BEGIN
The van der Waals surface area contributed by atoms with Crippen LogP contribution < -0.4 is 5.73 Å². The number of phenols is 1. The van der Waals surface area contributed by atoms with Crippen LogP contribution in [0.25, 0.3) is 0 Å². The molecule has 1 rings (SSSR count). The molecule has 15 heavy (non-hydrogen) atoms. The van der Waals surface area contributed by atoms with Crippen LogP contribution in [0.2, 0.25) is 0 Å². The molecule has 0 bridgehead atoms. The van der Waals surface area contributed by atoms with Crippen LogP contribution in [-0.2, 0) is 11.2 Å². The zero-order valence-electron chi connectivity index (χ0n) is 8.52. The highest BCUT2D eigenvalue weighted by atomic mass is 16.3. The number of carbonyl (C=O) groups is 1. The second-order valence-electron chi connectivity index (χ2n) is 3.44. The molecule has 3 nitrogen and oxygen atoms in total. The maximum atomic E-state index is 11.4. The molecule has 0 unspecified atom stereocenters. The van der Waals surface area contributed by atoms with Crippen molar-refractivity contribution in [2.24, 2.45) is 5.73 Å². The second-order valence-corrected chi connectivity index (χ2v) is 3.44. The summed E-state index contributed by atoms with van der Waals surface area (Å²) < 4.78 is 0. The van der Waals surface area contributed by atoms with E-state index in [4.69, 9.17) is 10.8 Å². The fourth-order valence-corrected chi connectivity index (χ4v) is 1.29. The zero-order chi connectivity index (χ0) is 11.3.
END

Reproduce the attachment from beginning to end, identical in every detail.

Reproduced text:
The van der Waals surface area contributed by atoms with Crippen LogP contribution < -0.4 is 5.73 Å². The number of phenols is 1. The van der Waals surface area contributed by atoms with Crippen LogP contribution in [0.25, 0.3) is 0 Å². The molecule has 1 rings (SSSR count). The molecule has 15 heavy (non-hydrogen) atoms. The van der Waals surface area contributed by atoms with Crippen LogP contribution in [0.2, 0.25) is 0 Å². The molecule has 0 bridgehead atoms. The van der Waals surface area contributed by atoms with Crippen LogP contribution in [-0.2, 0) is 11.2 Å². The zero-order valence-electron chi connectivity index (χ0n) is 8.52. The highest BCUT2D eigenvalue weighted by atomic mass is 16.3. The number of carbonyl (C=O) groups is 1. The second-order valence-electron chi connectivity index (χ2n) is 3.44. The molecule has 3 nitrogen and oxygen atoms in total. The maximum atomic E-state index is 11.4. The molecule has 0 unspecified atom stereocenters. The van der Waals surface area contributed by atoms with Crippen molar-refractivity contribution in [2.24, 2.45) is 5.73 Å². The second-order valence-corrected chi connectivity index (χ2v) is 3.44. The summed E-state index contributed by atoms with van der Waals surface area (Å²) < 4.78 is 0. The van der Waals surface area contributed by atoms with E-state index in [4.69, 9.17) is 10.8 Å². The fourth-order valence-corrected chi connectivity index (χ4v) is 1.29. The zero-order chi connectivity index (χ0) is 11.3.